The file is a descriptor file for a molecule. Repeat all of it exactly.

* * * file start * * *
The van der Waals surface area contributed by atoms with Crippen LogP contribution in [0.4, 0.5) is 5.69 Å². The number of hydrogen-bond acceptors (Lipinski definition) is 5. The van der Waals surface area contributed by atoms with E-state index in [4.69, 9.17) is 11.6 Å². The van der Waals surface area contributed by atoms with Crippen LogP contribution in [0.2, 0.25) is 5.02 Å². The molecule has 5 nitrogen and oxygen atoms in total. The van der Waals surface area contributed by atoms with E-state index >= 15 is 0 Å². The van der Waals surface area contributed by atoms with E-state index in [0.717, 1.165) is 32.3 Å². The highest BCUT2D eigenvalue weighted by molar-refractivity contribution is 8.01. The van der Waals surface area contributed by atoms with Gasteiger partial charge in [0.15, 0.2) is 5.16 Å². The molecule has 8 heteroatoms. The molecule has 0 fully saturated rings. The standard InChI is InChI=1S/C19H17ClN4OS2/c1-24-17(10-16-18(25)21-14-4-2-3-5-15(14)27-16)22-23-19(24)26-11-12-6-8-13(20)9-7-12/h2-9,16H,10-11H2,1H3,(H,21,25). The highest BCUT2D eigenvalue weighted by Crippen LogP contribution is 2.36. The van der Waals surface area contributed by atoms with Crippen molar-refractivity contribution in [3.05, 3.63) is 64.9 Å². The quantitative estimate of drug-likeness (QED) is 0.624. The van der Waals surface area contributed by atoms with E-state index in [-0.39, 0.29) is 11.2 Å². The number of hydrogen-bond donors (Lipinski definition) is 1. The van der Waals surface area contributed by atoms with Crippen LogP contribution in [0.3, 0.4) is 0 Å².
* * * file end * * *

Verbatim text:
The van der Waals surface area contributed by atoms with Crippen LogP contribution in [0.4, 0.5) is 5.69 Å². The number of hydrogen-bond acceptors (Lipinski definition) is 5. The van der Waals surface area contributed by atoms with E-state index in [4.69, 9.17) is 11.6 Å². The van der Waals surface area contributed by atoms with Crippen LogP contribution in [0.2, 0.25) is 5.02 Å². The molecule has 5 nitrogen and oxygen atoms in total. The van der Waals surface area contributed by atoms with E-state index >= 15 is 0 Å². The van der Waals surface area contributed by atoms with E-state index in [0.717, 1.165) is 32.3 Å². The highest BCUT2D eigenvalue weighted by molar-refractivity contribution is 8.01. The van der Waals surface area contributed by atoms with Gasteiger partial charge in [0.15, 0.2) is 5.16 Å². The molecule has 8 heteroatoms. The molecule has 0 fully saturated rings. The standard InChI is InChI=1S/C19H17ClN4OS2/c1-24-17(10-16-18(25)21-14-4-2-3-5-15(14)27-16)22-23-19(24)26-11-12-6-8-13(20)9-7-12/h2-9,16H,10-11H2,1H3,(H,21,25). The highest BCUT2D eigenvalue weighted by Crippen LogP contribution is 2.36. The van der Waals surface area contributed by atoms with Crippen molar-refractivity contribution in [3.05, 3.63) is 64.9 Å². The quantitative estimate of drug-likeness (QED) is 0.624. The van der Waals surface area contributed by atoms with E-state index in [-0.39, 0.29) is 11.2 Å². The number of hydrogen-bond donors (Lipinski definition) is 1. The van der Waals surface area contributed by atoms with Crippen LogP contribution in [0.3, 0.4) is 0 Å².